Game of Polls
Yesterday, Sahara Reporters published the results of a poll conducted by ‘an independent, third party service’ called POLL, which showed Muhammadu Buhari defeating Goodluck Jonathan by 78% to 22%. This poll ran for 24 hours, and according to them, featured nearly 15,000 people from 21 countries, some as far away as Australia.
To their credit, they did say that the poll was unscientific, but was “engineered to provide a point of discussion, one expected to intensify over the course of the coming months”.
So let us discuss it.
This ‘poll’ is rubbish for a number of reasons.
1. I was unable to find this ‘independent, third party service’ called POLL anywhere on the internet, so the temptation is to write this off as the latest hack job by SR. However, for the sake of argument, let us assume it is not.
2. I have no idea why votes were taken from 21 countries, when it is only the citizens resident and registered to vote in ONE country that will go to the polls in a few months. This is not the Eurovision Song Contest or Big Brother Africa. Serious things should be done seriously.
3. Only those with access to the internet would have been able to vote, and those who do not have access to the internet are thereby excluded. For the time being, the former group remain firmly in the minority.
4. The poll only ran for 24 hours. So, anyone not on the internet at that time would not have seen and would not have taken the poll, introducing a further element of bias into the results.
5. Sahara Reporters is a well-known, long standing, anti-government news outlet, which means that its readership will be mostly those who hold similar sentiments and viewpoints. People tend to gravitate toward news outlets that confirm our opinions. This is called confirmation bias. It also means that a significant number of those who think the government is doing well would have gone elsewhere looking for news.
Any of the issues above will be enough to cast doubt on the validity of the ‘exercise’, if indeed it can be that, but taken together, they are fatal. It also highlights a very real need in our democracy: the absence of credible organisations who poll the electorate on various issues. The result is that anyone or group supporting any politician can simply concoct a narrative on said politician’s electability, and thus push him to commit a lot of time and resources to a fool’s errand.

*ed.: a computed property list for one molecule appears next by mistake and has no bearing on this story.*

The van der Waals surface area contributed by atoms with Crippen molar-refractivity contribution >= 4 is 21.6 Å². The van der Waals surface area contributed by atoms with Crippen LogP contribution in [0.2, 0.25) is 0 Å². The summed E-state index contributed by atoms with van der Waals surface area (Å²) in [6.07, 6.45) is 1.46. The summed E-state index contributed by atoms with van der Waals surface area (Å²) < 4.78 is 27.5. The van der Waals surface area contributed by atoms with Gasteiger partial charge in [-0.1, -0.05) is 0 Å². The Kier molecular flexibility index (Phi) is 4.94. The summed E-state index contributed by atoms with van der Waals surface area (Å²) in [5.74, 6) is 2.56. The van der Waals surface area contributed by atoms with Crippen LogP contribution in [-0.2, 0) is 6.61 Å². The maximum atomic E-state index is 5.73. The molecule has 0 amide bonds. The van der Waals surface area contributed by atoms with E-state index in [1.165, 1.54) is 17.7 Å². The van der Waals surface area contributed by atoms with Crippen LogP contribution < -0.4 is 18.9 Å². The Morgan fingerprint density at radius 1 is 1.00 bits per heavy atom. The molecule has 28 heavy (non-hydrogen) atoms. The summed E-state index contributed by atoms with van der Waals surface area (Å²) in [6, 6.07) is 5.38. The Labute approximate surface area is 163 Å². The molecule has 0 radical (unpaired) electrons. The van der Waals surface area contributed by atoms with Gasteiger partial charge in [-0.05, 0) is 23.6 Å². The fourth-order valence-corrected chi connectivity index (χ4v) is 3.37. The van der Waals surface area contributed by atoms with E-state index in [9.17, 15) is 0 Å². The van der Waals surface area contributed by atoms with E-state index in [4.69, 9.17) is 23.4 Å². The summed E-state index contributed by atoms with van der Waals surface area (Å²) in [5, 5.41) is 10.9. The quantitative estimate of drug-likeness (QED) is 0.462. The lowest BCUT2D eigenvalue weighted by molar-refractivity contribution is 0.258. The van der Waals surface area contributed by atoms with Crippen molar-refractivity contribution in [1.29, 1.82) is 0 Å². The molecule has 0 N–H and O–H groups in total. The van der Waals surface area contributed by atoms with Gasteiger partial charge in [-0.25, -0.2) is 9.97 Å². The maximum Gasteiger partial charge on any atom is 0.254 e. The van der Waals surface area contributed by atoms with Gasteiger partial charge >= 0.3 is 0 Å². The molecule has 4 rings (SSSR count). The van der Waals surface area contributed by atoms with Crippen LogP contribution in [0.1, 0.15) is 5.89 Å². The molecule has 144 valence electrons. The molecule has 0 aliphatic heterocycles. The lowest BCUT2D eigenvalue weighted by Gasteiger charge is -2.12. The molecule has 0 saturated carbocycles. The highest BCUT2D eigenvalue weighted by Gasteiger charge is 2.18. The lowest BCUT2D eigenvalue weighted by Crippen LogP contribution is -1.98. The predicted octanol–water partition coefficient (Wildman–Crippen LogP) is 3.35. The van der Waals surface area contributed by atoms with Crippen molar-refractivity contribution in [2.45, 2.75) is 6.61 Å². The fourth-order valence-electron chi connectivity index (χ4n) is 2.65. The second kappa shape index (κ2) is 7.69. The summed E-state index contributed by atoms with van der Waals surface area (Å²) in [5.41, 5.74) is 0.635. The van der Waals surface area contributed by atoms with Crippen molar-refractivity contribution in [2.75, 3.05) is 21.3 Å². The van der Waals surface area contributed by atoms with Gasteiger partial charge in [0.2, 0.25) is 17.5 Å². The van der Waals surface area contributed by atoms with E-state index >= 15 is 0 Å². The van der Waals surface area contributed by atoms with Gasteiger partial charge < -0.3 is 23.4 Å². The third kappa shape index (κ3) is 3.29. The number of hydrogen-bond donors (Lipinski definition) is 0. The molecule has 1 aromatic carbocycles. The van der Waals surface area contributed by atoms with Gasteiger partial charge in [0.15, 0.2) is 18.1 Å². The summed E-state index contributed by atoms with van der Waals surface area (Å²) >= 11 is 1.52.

There are various examples of this, but I will name just a few: On what basis, for instance, is there a clamour for Musiliu Obanikoro to run for Lagos governor? He ran for office in 2007 and got only 300,000 votes. What is the basis for an improved showing this time? More to the point, does the PDP know who would be best placed to contest in Lagos next year? I am sure that scientific polling would really help to come to a decent conclusion.
Another example: What is the basis for both Atiku and Buhari to run against Goodluck Jonathan for President? Has anything changed for both men in the eyes of the electorate even after multiple attempts? Or are they both just flying blind? Have either of them conducted a benchmark poll before declaring for President? Do any of their handlers even know what a benchmark poll is?
All these questions are necessary because in the absence of good data, the space is left open to all sorts of half-baked opinions, prognostications, and conspiracy theories about why this or that candidate lost the nomination or the election, whether or not there is any basis for such in reality. It may not have crossed the minds of some that their preferred candidate, however progressive and likeable he or she may be, was not ‘rigged out’, but is simply not popular enough to win a national election.
Rather to get to the bottom of some of the trends that drive elections in Nigeria, we remain stuck with this anti-intellectual manner of campaigning that does no one any good. Or perhaps it does do some people good. Maybe this lack of information is in fact a boon for all sorts of charlatans to cart away lots of money from gullible candidates, who are only too willing to believe that if they try just one more time, decamp just one more time, throw their hat into the ring once more, that they will finally get the office they seek.
Credible data has a way of fighting against such delusions. It does not always manage to pierce through the fog, of course, because people believe what they want to believe. It does, however, help the rest of us to put the authorities on their toes. If a solid pre-election poll or exit poll says a candidate is only leading by a few percentage points, a sudden reversal will be harder to engineer, and there will be fewer allegations of rigging. Candidates will spend their money only after knowing where they stand with the electorate, and political parties will also be better informed about which candidates to support for the nomination.
The Sahara Reporters poll is likely to be the first of many ‘polls’ which will come out as we approach voting day. Most of them will be worthless, because they will be calculated to represent a specific kind of reality. Watch what you believe.